Adaptation Comparison

Years ago, Shonen Jump was a US version of the Japanese magazines that serialize manga.  It was owned by Viz Media, and showed off some of the most popular titles they’d licensed.  They’d also offer a chapter of new series to tempt readers to pick up their other titles, despite not being in the magazine.  I had a subscription for most of Shonen Jump‘s paper run (it ended up being digital in the end and may now be defunct – I don’t know because I gave up at that point) and I have to admit it was well worth the cost.  Because they’d run one or two chapters of 5-6 manga every month, and a normal volume contains about 5-7 chapters, a year’s subscription was roughly equivalent to two volumes of each series being run.  Considering that the price for a year was $30 and each of those volumes cost $8 before tax…I consider it a sound investment.  Even when they started picking series I couldn’t stand, like Bo-Bo-Bo, it was still worthwhile.  I have a good chunk of the Dragon Ball Z Cell saga, all but the first volume of YuYu Hakusho, the first 20 volumes or so of Bleach, and bunch of One Piece too.  Not to mention that the eight years of magazines takes up significantly less shelf space than individual manga volumes of all those series would.

Back in 2006, about a year and a half into my subscription, Shonen Jump previewed a newly licensed manga called Claymore.  It featured a woman, wielding the titular massive sword, fighting monsters.  There wasn’t much to the opening chapter, but it peaked my interest nonetheless and I resolved to collect this particular series.  It didn’t take long for me to get hooked.

I remember hearing about the US release of the anime, but I was having a good time reading the manga, and opted to not spoil it for myself.  I watched and read simultaneously with other series like Inu-YashaFullmetal Alchemist, and Rurouni Kenshin with…mixed results.  So I stuck to one format for the time being with Claymore.  It was slow going, since the volumes only came out once every three months, but I could live with it.  At least that was more frequently than standard novels.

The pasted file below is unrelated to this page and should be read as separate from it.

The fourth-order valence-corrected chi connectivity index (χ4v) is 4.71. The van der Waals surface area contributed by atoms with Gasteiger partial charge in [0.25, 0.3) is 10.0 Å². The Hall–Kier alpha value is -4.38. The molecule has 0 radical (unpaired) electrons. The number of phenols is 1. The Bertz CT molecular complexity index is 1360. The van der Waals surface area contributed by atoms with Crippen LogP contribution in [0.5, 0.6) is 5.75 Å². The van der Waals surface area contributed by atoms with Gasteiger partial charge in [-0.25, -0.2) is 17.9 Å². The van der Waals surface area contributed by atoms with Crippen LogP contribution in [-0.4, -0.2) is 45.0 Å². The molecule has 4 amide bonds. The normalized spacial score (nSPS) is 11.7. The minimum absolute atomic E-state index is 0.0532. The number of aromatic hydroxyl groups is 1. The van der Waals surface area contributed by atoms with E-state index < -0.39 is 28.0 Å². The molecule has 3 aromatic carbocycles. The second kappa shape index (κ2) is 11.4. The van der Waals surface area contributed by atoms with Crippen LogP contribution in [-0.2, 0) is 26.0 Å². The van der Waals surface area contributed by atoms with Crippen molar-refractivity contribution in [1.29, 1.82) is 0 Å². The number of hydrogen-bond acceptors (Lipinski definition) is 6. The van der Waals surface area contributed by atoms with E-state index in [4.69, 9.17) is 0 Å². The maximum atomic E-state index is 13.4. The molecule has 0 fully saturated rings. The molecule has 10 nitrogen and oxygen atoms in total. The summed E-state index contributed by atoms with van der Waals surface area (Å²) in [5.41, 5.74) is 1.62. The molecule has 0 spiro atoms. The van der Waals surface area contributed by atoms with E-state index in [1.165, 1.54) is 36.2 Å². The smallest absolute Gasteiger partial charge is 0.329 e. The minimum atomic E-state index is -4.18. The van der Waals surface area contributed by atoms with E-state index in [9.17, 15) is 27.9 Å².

Then at one point the release interval changed to six months.  I realized this meant that the US release was almost completely caught up with the Japanese, meaning that most of the delay was first for the manga to be released and second for it to be translated.  And then, one day, I bought the final volume.

It wasn’t until very recently that I thought to go back and watch the anime, now that I had read the manga in its entirety.  I had to admit to a fair bit of curiosity, given that the anime was limited to a single 26 episode season and the manga encompasses 27 volumes.  There was no possible way that each episode would cover a volume and a bit, but I’d always wondered about it.  So I started watching.

Claymore the anime is incredibly faithful to the manga…for the first twenty episodes.  And don’t get me wrong, it was quite lovely to see something rendered so faithfully.  Animation as a medium has the quality of sound and movement added to the visuals of manga, not to mention color, which allows me to understand certain elements better.  The animation of the youki (yoma energy) might seem a bit intrusive (Dragon Ball Z draws out aura flashes in manga, but Claymore rarely does), but changing the quality of voices to match how the text is drawn, even the color of flesh and blood…it’s helpful.